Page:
The ICRP was especially concerned with developing weighting factors to indicate the relative sensitivity for different cancer sites. Although a major objective in developing these weighting factors was to estimate the detrimental effects of radiation exposures that deliver nonuniform doses to various organs of the body, they can also be used to obtain lifetime risks for site-specific cancers. This is done by multiplying these factors by the lifetime risk estimates for all cancers. To develop these weighting factors, ICRP made use of risk calculations by Land and Sinclair (1991), which were conducted specifically for the ICRP. Land and Sinclair estimated lifetime risks for several types of cancer using age-specific risk coefficients from Japanese A-bomb survivors (taken from Shimizu and others 1990). Because the ICRP wanted its factors to be useful for a world population, separate calculations were made for five reference countries (Japan, United States, United Kingdom, Puerto Rico, and China) and were based on three sets of assumptions for projecting risks over time and for transporting risks across countries. Final recommendations were based on results obtained by averaging results over countries and over two of the mod-

Suggested Citation:"12 Estimating Cancer Risk." National Research Council. 2006. Health Risks from Exposure to Low Levels of Ionizing Radiation: BEIR VII Phase 2. Washington, DC: The National Academies Press. doi: 10.17226/11340.
×

els: the relative model in which relative risks were assumed to be constant both over time and among populations, and the so-called NIH model in which relative risks were assumed to be constant over time, but absolute risks were assumed to be constant among populations. These two models represent relative and absolute transportation models. For cancers of the thyroid, bone surface, skin, and liver, the ICRP 60 considered sources of data other than the A-bomb survivors to determine estimates.

Although uncertainties were not addressed by the ICRP, a later report by the NCRP (1997) discusses sources of uncertainty in detail and quantifies uncertainties in the ICRP lifetime risk estimate for all fatal cancers. This is accomplished by specifying uncertainty distributions for each of several sources and then combining these distributions using Monte Carlo simulations.

NCRP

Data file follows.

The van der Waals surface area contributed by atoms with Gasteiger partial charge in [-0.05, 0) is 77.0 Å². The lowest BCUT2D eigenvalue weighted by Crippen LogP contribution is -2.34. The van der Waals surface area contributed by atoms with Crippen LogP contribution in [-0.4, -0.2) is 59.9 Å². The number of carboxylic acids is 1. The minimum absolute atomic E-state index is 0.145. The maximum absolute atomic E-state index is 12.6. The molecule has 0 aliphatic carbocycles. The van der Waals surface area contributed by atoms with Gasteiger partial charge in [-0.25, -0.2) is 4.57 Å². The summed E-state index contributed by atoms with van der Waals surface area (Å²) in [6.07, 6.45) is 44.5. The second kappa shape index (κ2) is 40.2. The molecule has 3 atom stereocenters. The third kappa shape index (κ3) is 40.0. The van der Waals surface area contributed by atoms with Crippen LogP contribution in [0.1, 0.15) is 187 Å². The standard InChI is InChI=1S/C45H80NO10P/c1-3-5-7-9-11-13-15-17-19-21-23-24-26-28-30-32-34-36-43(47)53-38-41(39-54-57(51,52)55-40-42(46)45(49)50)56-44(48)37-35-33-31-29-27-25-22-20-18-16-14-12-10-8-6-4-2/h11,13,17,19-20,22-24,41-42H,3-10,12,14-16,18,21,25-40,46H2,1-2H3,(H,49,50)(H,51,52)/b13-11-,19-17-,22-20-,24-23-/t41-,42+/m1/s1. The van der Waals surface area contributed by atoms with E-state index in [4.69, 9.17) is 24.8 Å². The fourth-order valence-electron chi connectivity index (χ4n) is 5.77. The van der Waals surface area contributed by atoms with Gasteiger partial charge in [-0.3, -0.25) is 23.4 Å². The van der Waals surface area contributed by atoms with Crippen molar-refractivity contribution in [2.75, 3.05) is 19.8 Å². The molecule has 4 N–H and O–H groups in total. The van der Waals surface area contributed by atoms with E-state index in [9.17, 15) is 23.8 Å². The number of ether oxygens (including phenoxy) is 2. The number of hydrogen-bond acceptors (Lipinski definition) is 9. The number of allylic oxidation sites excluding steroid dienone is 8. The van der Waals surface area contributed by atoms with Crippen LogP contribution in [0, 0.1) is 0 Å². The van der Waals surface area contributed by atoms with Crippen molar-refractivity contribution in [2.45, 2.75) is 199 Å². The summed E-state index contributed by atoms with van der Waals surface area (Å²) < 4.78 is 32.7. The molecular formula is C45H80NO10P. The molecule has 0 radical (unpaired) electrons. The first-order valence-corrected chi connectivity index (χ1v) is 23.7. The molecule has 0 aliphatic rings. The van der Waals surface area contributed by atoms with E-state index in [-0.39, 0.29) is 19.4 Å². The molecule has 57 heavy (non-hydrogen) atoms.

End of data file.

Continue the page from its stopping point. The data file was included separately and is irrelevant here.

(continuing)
The NCRP (1993) undertook its own review of risk models provided in UNSCEAR (1998), and by the BEIR V committee. This review resulted in the NCRP’s supporting the ICRP recommendations.

EPA

The EPA (1994, 1999) also reviewed the models noted above and, in addition, reviewed models provided by the National Radiological Protection Board (NRPB) in the United Kingdom (Strather 1988) and by the U.S. Nuclear Regulatory Commission (Gilbert 1991). For most cancers, the EPA used results from Land and Sinclair (1991); specifically, EPA used the geometric mean of lifetime risk estimates based on the relative and absolute transportation models for the U.S. population. An exception was breast cancer, where EPA used the NRC model, which was developed from data on Massachusetts fluoroscopy patients (Hrubec and others 1989) and New York postpartum mastitis patients (Shore and others 1986). The EPA developed its own estimate for kidney cancer based on A-bomb survivor data and made use of published results on studies other than A-bomb survivors for its estimates of mortality from cancers of the liver, bone, thyroid, and skin. The EPA accepted the ICRP recommendation of a DDREF of 2, except for breast cancer where it recommended a DDREF of 1.

UNSCEAR

The UNSCEAR (2000b) report presents lifetime risk estimates for mortality and incidence for leukemia; all solid cancer; cancers of the esophagus, stomach, colon, liver, lung, breast, bladder, and thyroid (incidence only); and all remaining solid cancers. The leukemia model was that developed by Preston and colleagues (1994) and based on A-bomb survivor leukemia incidence data for the period 1950–1987. This model allows the EAR to vary as a linear-quadratic function of dose and allows both the overall level of risk and the dependence on time since exposure to vary by sex and age at exposure. That is,